We want to introduce the world to our sponsored competition team and share the stories that inspired us to support these up and coming grapplers. Last time, we shared the story of Jose Mazariegos, a Princeton student balancing a full course load with a full-time commitment to training. In this installment, we talk to Eric Sian, Guam’s first world champion grappler.
Eric ‘Chambolo’ Sian (25) never expected to be any good at jiu-jitsu. As an obese, uncoordinated and insecure kid, he was bullied in school. But under the guidance of his professors Stephen Roberto and Terence Aflague of Purebred Guam, he became Guam’s first homegrown world champion – winning the gold medal in a stacked adult division, while competing as a juvenile. Now he’s a BJJ black belt medal chaser.
When did you start your jiu-jitsu journey?
Eric Sian: As a 13-year old kid I saw my first MMA event here on the island of Guam. I thought it was the coolest thing ever, and I fell in love with the art right away. At the time, I didn’t know who was who and what was what. I was just driven to learn. So I ended up at Purebred BJJ Guam, and I dedicated myself to pure jiu-jitsu. I’ve been there ever since.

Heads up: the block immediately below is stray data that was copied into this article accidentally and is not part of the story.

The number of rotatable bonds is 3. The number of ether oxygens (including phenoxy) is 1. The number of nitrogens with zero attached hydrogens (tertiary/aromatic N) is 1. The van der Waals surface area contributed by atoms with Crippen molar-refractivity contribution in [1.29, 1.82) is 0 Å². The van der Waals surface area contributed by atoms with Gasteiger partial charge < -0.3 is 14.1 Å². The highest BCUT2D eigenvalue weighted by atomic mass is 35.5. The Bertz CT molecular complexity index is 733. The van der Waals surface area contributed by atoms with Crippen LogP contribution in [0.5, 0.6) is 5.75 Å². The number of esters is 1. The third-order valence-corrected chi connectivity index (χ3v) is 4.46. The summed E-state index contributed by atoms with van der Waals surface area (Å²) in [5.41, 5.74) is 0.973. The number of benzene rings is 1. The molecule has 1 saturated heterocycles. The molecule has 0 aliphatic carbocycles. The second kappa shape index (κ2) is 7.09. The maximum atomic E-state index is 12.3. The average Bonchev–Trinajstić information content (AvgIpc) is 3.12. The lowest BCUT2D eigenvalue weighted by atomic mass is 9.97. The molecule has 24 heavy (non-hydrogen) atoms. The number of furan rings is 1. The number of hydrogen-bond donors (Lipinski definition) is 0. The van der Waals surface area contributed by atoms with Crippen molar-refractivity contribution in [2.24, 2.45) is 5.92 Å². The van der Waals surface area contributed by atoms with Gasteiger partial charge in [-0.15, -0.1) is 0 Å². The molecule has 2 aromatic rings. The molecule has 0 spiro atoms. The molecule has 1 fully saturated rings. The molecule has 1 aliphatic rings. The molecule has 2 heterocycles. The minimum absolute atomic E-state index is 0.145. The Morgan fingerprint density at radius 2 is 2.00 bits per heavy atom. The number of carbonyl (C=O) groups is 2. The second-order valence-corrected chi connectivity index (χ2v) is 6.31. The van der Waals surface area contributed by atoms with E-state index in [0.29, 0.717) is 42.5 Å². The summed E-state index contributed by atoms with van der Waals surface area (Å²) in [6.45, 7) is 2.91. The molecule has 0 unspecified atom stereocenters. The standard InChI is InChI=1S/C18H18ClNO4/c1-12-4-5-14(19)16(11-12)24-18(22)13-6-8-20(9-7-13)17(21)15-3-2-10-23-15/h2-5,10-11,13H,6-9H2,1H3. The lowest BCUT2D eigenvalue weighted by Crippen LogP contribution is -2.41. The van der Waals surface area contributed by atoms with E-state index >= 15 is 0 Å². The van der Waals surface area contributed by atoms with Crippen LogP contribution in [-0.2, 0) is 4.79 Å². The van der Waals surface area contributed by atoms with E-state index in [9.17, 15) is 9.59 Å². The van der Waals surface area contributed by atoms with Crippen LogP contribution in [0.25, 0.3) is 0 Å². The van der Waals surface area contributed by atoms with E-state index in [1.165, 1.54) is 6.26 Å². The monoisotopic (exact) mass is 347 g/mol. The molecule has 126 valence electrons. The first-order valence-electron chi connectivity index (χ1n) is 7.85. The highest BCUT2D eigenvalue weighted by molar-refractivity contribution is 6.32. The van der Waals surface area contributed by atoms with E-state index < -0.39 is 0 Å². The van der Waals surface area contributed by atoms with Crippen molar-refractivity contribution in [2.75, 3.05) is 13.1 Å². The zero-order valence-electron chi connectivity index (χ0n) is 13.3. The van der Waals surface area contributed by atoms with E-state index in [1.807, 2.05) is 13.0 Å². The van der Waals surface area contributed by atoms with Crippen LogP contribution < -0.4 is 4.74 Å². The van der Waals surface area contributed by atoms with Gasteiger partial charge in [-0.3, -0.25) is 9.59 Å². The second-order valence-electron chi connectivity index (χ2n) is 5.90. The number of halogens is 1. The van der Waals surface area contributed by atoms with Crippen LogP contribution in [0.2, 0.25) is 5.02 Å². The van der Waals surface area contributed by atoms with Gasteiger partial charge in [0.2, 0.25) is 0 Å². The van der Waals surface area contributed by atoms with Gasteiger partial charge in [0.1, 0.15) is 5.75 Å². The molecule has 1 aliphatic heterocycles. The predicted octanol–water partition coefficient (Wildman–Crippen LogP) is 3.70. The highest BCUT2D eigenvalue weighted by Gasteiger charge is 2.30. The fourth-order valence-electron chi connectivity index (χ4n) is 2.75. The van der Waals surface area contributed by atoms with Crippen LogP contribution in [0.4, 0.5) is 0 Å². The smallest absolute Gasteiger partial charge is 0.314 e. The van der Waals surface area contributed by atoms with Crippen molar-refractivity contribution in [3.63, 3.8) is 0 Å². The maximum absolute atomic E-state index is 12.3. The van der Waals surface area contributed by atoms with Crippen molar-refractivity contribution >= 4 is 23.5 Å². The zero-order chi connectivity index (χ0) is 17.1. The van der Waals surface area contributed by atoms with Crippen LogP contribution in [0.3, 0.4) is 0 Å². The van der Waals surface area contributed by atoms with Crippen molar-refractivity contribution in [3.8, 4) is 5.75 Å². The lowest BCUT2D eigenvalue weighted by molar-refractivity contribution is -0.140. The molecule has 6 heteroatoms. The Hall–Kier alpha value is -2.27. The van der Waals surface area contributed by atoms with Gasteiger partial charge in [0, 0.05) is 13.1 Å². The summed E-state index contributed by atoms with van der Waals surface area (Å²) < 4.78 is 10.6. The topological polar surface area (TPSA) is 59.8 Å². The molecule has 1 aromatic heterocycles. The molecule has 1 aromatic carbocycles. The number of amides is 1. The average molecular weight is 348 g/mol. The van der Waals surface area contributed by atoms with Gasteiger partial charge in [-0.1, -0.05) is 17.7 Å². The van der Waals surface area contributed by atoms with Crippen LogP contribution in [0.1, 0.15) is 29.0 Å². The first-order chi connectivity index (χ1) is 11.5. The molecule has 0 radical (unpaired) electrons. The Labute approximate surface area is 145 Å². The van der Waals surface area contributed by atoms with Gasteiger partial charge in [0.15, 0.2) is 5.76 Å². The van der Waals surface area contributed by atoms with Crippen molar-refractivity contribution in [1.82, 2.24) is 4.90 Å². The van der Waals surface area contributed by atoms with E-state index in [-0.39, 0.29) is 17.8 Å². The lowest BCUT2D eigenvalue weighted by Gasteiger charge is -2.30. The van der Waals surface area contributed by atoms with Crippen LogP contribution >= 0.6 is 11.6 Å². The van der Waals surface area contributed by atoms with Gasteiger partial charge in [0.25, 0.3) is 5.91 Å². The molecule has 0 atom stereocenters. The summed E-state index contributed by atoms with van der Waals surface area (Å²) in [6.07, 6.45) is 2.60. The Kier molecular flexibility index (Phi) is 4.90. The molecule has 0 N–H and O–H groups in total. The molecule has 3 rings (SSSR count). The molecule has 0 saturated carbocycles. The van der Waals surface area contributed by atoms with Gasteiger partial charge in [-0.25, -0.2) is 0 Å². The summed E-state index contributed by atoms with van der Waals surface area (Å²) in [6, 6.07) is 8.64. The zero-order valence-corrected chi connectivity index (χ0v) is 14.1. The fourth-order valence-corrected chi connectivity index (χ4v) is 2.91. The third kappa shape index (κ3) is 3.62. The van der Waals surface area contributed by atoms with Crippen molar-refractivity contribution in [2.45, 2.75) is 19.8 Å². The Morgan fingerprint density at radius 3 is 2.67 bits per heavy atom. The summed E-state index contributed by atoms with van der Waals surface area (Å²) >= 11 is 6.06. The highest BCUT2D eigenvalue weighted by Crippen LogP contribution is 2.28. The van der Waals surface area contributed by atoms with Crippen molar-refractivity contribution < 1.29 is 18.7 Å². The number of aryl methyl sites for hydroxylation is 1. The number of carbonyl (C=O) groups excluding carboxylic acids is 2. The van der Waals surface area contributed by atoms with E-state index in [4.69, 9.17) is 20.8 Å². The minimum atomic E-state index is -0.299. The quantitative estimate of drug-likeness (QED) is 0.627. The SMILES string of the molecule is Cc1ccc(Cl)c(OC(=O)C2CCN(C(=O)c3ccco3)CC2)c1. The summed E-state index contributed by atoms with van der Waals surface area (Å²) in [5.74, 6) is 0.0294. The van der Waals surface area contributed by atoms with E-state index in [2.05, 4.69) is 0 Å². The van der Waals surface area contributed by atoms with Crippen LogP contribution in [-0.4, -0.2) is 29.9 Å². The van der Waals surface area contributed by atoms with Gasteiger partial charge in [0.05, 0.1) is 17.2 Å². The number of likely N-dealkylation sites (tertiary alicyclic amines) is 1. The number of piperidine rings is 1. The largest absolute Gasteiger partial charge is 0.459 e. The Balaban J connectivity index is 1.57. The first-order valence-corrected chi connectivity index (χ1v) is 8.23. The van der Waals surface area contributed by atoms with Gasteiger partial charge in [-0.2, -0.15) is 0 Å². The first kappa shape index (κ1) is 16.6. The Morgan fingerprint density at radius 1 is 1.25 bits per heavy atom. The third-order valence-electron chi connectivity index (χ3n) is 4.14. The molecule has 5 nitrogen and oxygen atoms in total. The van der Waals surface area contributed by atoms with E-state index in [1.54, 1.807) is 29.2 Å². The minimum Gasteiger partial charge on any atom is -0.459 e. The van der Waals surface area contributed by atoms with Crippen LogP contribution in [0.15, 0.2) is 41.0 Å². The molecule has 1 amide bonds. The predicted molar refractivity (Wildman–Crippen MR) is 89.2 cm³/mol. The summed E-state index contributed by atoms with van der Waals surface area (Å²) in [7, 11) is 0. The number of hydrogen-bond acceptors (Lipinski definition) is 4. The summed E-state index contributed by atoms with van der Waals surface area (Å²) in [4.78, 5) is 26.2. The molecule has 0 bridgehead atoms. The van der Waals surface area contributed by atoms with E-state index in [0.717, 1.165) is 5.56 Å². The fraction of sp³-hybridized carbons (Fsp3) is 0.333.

What do you remember about your first class?
ES: I had no clue what I was doing. You’ve got to realize I was a pretty fat kid back then, so I thought I could overpower everybody in class. I came to realize that didn’t work. At that time, there were no kids classes or anything. I was the only one training jiu-jitsu with the adults, but it worked out because I was pretty big for my age. It was still really nerve-wrecking, rolling with the adults, stepping on the mat and getting beaten up almost every day. But I liked it. I’d never done any combat or contact sports before. I played baseball. That’s pretty much it. My first professor was Stephen Roberto and I’m still under him to this day. He promoted me to black belt in June of this year.
What was the hardest part about learning the art?